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Modelling lung repair in health and disease

Final Report Summary - LUNG REPAIR MODEL (Modelling lung repair in health and disease)

This project was aimed to investigate the role of Wnt11 in the differentiation of human alveolar epithelial cells and human lung Stem Cells (hLSCs). We used a tissue-engineered 3-dimensional (3D) lung microtissue model mimicking epithelial-mesenchymal interactions in human lung tissue for this purpose. Our hypothesis was that Wnt11 promotes ATII and hLSC differentiation via activating the noncanonical pathway. Moreover, we proposed that it may act as a counterbalance of canonical Wnt and TGF-β1 signalling, thus preventing epithelial-mesenchymal transition (EMT) in alveolar epithelium. Based on our preliminary results we suggested that Wnt11 promotes physiological repair mechanisms in the lung preventing pathological tissue remodelling and may therefore have therapeutic potential to promote effective alveolar epithelial repair.
During the project, Dr Bartis gained considerable expertise in isolating, culturing and characterising primary epithelial cells from human lung tissue. We found that Wnt11 is able to antagonise several TGF-β1-mediated effects in lung epithelial cells on the level of SMAD2/3 signalling. These effects include the expression of several EMT markers on epithelial cells, such as N-cadherin, alpha-smooth muscle actin and vimentin, epithelial spreading and motility during wound healing in vitro. In our original proposal we listed the characterisation of pluripotent hLSCs in the 3D microtissue co-cultures. Unfortunately we faced hardships with these Because of the futile efforts to culture pluripotent hLSCs, we set new project objectives during the work. Here we report the results of the new project objectives:
(1)We found that Wnt11 is also able to antagonise some TGF-β1 effects in human lung fibroblasts, such as proliferation. However, it did not alter significantly transdifferentiation to myofibroblasts.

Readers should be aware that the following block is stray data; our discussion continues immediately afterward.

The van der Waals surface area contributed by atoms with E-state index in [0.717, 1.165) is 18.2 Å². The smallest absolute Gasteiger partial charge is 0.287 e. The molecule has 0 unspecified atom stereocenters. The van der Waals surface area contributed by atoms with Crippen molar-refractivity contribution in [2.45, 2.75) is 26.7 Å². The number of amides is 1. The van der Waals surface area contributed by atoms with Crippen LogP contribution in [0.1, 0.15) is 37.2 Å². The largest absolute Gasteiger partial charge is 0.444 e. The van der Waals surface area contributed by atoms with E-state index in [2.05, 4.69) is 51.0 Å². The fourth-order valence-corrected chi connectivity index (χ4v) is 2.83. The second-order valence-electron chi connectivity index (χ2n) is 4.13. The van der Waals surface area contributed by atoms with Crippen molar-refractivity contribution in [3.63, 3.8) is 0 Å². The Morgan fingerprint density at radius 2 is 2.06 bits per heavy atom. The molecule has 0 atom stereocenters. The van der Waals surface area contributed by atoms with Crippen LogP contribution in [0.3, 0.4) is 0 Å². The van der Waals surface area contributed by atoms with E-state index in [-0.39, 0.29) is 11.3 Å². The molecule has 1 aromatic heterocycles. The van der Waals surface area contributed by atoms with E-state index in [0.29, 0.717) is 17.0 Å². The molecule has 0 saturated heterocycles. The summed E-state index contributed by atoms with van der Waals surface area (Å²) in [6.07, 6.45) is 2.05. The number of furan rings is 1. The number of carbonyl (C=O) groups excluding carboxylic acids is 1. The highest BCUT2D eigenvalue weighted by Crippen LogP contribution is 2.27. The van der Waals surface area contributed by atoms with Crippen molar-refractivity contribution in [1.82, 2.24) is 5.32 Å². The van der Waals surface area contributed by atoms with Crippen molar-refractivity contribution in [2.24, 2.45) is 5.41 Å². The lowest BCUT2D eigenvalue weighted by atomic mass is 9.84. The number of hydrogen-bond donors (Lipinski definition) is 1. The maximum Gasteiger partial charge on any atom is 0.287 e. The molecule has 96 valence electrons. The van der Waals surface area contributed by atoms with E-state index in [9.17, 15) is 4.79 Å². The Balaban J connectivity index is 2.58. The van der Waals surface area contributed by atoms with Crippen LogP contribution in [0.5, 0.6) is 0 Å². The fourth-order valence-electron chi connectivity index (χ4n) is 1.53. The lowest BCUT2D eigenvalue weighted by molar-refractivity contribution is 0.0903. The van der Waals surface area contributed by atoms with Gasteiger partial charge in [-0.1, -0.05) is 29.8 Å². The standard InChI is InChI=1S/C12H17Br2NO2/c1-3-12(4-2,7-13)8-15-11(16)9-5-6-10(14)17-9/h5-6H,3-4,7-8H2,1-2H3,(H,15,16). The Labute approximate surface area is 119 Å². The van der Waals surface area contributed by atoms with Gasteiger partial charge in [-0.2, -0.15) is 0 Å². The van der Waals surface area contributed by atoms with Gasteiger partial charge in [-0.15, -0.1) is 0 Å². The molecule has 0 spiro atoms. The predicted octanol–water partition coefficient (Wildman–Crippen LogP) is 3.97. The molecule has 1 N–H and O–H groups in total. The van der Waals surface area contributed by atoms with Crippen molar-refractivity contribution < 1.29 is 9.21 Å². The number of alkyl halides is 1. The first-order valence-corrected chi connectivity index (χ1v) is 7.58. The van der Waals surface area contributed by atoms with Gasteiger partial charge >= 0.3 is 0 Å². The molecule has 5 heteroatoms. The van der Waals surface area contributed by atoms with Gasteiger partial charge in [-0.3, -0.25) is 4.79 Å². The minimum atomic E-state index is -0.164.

(2)We characterised 3D co-cultures of lung epithelial cells and bone marrow-derived mesenchymal stem cells (BM-MSC). We found that BM-MSCs differentiated into the adipose lineage - but not undifferentiated cells - were able to prevent EMT and stimulate differentiation and surfactant synthesis in co-cultured ATIIs. These effects might be similar than that of pulmonary lipofibroblasts which are fibroblast-like adipose-differentiated mesenchymal cells residing in close proximity to ATII cells in the lung.
(3)We also characterised the possible role of Wnt signalling during ATII-to-ATI transdifferentiation using both microarray and PCR approach. We found that high levels of Wnt4 and Wnt7a probably plays a role in alveolar epithelial transdifferentiation, while Fzd2 receptor activity probably contributes to epithelial repair mechanisms. These results might contribute to the better understanding of the molecular regulation of ATII-to-ATI transdifferentiation and alveolar repair.
In summary, this project established that Wnt11 is able to antagonise several effects of TGF-β1 on both alveolar epithelial cells and pulmonary fibroblasts by interfering with the SMAD pathway. We have also characterised some novel aspects of epithelial-mesenchymal interactions in the lung involving BM-MSCs and alveolar epithelial cells. Moreover, we highlighted the role of Wnt signalling in ATII-to-ATI transdifferentiation. The significance of our findings are the following: (1) We characterised Wnt11 effects in the lung and showed that Wnt11 interferes with TGF-β1 signalling in several aspects. As TGF-β1 is the one of most important growth factor in the pathogenesis of several chronic respiratory diseases, such as idiopathic lung fibrosis (IPF), asthma, chronic obstructive pulmonary disease (COPD) and acute lung injury (ALI). As Wnt11 is capable of antagonizing a number of effects mediated by TGF-b1, it may have a therapeutic potential. (2) It has been known before that pulmonary lipofibroblasts chaperone ATII cells and are important part of the ATII stem cell niche. However, the factors regulating ATII homeostasis, “stemness”, proliferation and differentiation are yet unknown. Our preliminary experiments with the 3D lung microtissue indicate that this is a viable model system for in vitro studies of human ATII niche. Dr Bartis continues his investigations in this direction back in his home country. (3) Our knowledge of the molecular regulation of ATII-to-ATI transdifferentiation is obscure. We took a microarray approach to look into the gene expression changes during this process. It seems that expression changes in Wnt pathway-associated genes are particularly prominent during transdifferentiation. Based on both microarray and qPCR data we suggest that Wnt ligands Wnt4 and Wnt7a might play an important role in ATII-to-ATI transdifferentiation while Fzd2 receptor is involved in alveolar injury repair. These data will not only contribute to the better understanding of the molecular background of ATII-to-ATI transdifferentiation and alveolar injury repair, but also might have therapeutical implications in the future.